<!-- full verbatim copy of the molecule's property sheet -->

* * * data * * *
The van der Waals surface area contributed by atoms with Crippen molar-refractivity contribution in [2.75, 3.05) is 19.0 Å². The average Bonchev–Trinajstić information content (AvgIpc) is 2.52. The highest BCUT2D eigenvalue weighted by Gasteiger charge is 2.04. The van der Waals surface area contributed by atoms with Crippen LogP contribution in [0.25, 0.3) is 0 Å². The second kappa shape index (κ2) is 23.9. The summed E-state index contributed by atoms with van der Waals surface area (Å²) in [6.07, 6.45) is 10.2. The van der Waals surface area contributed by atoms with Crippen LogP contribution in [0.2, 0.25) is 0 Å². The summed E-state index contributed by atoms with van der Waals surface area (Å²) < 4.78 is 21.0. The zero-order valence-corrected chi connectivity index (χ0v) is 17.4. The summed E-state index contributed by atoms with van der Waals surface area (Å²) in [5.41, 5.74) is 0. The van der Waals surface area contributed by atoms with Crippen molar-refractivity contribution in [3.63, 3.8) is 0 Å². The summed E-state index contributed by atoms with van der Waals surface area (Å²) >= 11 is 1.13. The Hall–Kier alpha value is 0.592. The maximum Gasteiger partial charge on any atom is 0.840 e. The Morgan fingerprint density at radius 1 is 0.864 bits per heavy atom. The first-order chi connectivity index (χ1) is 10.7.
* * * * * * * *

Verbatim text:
The van der Waals surface area contributed by atoms with Crippen molar-refractivity contribution in [2.75, 3.05) is 19.0 Å². The average Bonchev–Trinajstić information content (AvgIpc) is 2.52. The highest BCUT2D eigenvalue weighted by Gasteiger charge is 2.04. The van der Waals surface area contributed by atoms with Crippen LogP contribution in [0.25, 0.3) is 0 Å². The second kappa shape index (κ2) is 23.9. The summed E-state index contributed by atoms with van der Waals surface area (Å²) in [6.07, 6.45) is 10.2. The van der Waals surface area contributed by atoms with Crippen LogP contribution in [0.2, 0.25) is 0 Å². The summed E-state index contributed by atoms with van der Waals surface area (Å²) < 4.78 is 21.0. The zero-order valence-corrected chi connectivity index (χ0v) is 17.4. The summed E-state index contributed by atoms with van der Waals surface area (Å²) in [5.41, 5.74) is 0. The van der Waals surface area contributed by atoms with Crippen molar-refractivity contribution in [3.63, 3.8) is 0 Å². The summed E-state index contributed by atoms with van der Waals surface area (Å²) >= 11 is 1.13. The Hall–Kier alpha value is 0.592. The maximum Gasteiger partial charge on any atom is 0.840 e. The Morgan fingerprint density at radius 1 is 0.864 bits per heavy atom. The first-order chi connectivity index (χ1) is 10.7.